David’s reasons for demanding the restoration of Michal were probably (a) genuine affection for the wife of his youth who had saved his life (1 Samuel 18:20; 1 Samuel 19:11 ff.); (b) a desire to efface the slight put upon him by the deprivation; (c) a wish to conciliate the good will of the northern tribes by an alliance with Saul’s family.

And David sent messengers to Ishbosheth Saul's son, saying, Deliver me my wife Michal, which I espoused to me for an hundred foreskins of the Philistines.
14. David sent messengers to Ish-bosheth] The acceptance of the condition by Abner is implied, but the formal demand was made from Ish-bosheth, who was powerless to resist the will of his master. Thus the restoration of Michal took place openly as a public act of justice; it clearly exhibited the strength of David and the weakness of Ish-bosheth; it gave Abner opportunity to go to Hebron as Michal’s escort, and mature his plans for deposing Ish-bosheth.

which I espoused, &c.] Saul proposed the slaughter of an hundred Philistines as the price of Michal’s hand in lieu of dowry: David paid him double (1 Samuel 18:25; 1 Samuel 18:27).

And Ishbosheth sent, and took her from her husband, even from Phaltiel the son of Laish.
15. Phaltiel] Called Phalti in 1 Samuel 25:44, where his marriage with Michal is recorded.

And her husband went with her along weeping behind her to Bahurim. Then said Abner unto him, Go, return. And he returned.
16. Bahurim] A village mentioned again only in connexion with David’s flight from Jerusalem as the residence of Shimei (ch. 2 Samuel 16:5), and the place where Jonathan and Ahimaaz hid themselves (ch. 2 Samuel 17:18). It belonged to the tribe of Benjamin, and was on the road from Jerusalem over the Mount of Olives to the Jordan fords. A Jewish tradition in the Targum identifies it with Almon (Joshua 21:18), now Almît, about 4 miles N.E. of Jerusalem, and a mile beyond Anathoth (Anâta). According to this view, which is adopted by Lieut. Conder, it was not on the main road through Bethany, but on a road which leads across the saddle north of the principal summit of the Mount of Olives.

And Abner had communication with the elders of Israel, saying, Ye sought for David in times past to be king over you:
17. And Abner had communication] Better, Now Abner had had communication, previously to the occurrence related in 2 Samuel 3:15-16. The journey of 2 Samuel 3:16 to escort Michal terminates in the visit to Hebron of 2 Samuel 3:20.

with the elders of Israel] The authorities of the northern tribes as distinct from Judah. The elders were consulted as the representatives of the people. Cp. 1 Samuel 8:4, where see note on their various functions.

Ye sought for David, &c.] It appears from this that there had been from the first even among the northern tribes a party favourable to David, whose opposition had only been overcome by Abner’s strong will and vigorous efforts. This agrees with what we should naturally expect from the account of his popularity during Saul’s reign (1 Samuel 18:5).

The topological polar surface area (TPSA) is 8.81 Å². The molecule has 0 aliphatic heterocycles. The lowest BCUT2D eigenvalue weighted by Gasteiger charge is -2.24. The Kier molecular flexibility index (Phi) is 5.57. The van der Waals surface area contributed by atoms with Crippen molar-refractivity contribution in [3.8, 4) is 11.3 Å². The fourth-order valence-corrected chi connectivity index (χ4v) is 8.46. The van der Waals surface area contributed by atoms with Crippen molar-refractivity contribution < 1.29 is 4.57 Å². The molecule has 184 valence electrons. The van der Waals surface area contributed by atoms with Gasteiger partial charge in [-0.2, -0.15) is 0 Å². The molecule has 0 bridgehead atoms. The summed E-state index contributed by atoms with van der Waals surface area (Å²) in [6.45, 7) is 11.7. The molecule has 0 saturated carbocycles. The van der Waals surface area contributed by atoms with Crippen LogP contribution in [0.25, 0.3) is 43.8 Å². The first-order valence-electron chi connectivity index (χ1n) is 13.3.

Now then do it: for the LORD hath spoken of David, saying, By the hand of my servant David I will save my people Israel out of the hand of the Philistines, and out of the hand of all their enemies.
18. I will save my people] The commission which had been given to Saul (1 Samuel 9:16) was transferred to David. Again we have an intimation that prophetic utterances respecting David’s divine appointment to the throne were commonly known.

And Abner also spake in the ears of Benjamin: and Abner went also to speak in the ears of David in Hebron all that seemed good to Israel, and that seemed good to the whole house of Benjamin.
19. And Abner also spake, &c.] And Abner also had spoken, &c. Beside the general communication with the elders of Israel a special and confidential negotiation had been entered into with the tribe of Benjamin, which was the most likely to offer opposition through fear of losing dignity and advantage by the transference of the royal house to the tribe of Judah.

all that seemed good to Israel] Their readiness to acknowledge David as king, as well as conditions and demands which they wished to make, for there was to be a “covenant” between him and the people (2 Samuel 3:21).

So Abner came to David to Hebron, and twenty men with him. And David made Abner and the men that were with him a feast.
20. twenty men with him] They formed the official escort sent by Ish-bosheth to convey Michal back to David, but were in all probability privy to the secret purpose of Abner’s visit.

And Abner said unto David, I will arise and go, and will gather all Israel unto my lord the king, that they may make a league with thee, and that thou mayest reign over all that thine heart desireth. And David sent Abner away; and he went in peace.
21. and will gather all Israel] A meeting of the national assembly or “congregation of Israel” was requisite to accept David as king. Cp. ch. 2 Samuel 5:1, and see note on 1 Samuel 10:17.

Abner] Observe the emphatic way in which Abner’s name is repeated in 2 Samuel 3:17-21, and not merely represented by pronouns. It concentrates attention on the personality of this man who treats as the agent for the transfer of a kingdom which his own energy has consolidated.